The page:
I found this article very interesting because I've had increasing tinnitus and hearing loss in both ears for many years. I'm lucky that I don't notice the tinnitus much unless something draws my attention to it. I'm glad that the hearing aid has helped you.

    • always exploring profile image

      Ruby Jean Richert 

      3 years ago from Southern Illinois

      I have tinnitus. I went to the Dr. and had my hearing tested and found that I did have some hearing loss, but the thought of wearing a hearing aid makes me nervous. The Dr. told me that I didn't have a significant loss, but it will probably get worse. I have it more when I lay down, sometimes it's so loud it wakes me up in the morning, then when I get up it decreases, now I'm having it in both ears. It sounds like a whistle, so ANNOYING! Thank you for writing this informative hub.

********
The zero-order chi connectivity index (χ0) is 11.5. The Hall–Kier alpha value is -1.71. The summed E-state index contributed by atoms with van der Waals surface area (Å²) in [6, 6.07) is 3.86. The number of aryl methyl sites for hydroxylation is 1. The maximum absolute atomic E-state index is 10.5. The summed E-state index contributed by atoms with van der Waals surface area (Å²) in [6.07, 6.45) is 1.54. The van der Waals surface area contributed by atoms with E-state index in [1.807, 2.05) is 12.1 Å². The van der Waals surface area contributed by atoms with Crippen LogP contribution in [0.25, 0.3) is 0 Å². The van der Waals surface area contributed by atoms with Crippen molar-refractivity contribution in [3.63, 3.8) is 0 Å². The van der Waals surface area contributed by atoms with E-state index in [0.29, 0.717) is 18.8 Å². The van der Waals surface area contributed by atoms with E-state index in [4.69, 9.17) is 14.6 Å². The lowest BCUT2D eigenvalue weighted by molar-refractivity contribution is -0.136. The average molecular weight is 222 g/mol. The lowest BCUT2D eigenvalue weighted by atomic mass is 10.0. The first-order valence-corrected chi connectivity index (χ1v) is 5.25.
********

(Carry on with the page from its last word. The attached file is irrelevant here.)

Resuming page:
• MsDora profile image

      Dora Weithers 

      3 years ago from The Caribbean

      This is a very help presentation although I have experienced ringing in my ear only for a short period and not for a very long time. Thanks especially for the diagram and for sharing from your experience.

    • Coffeequeeen profile imageAUTHOR

      Louise Powles 

      3 years ago from Norfolk, England

      Well, I hope it doesn't get worse for you Billy. Thanks for reading my hub. I'm surprised how common tinnitus is really!

    • billybuc profile image

      Bill Holland 

      3 years ago from Olympia, WA

      Been there, done that, still doing that. :) The ringing is pretty constant. Now it's just a background noise more than anything, not particularly annoying but still, it affects my hearing. I guess I could see what else could be done (actually, the doctor already told me) but so far I just choose to live with the ringing.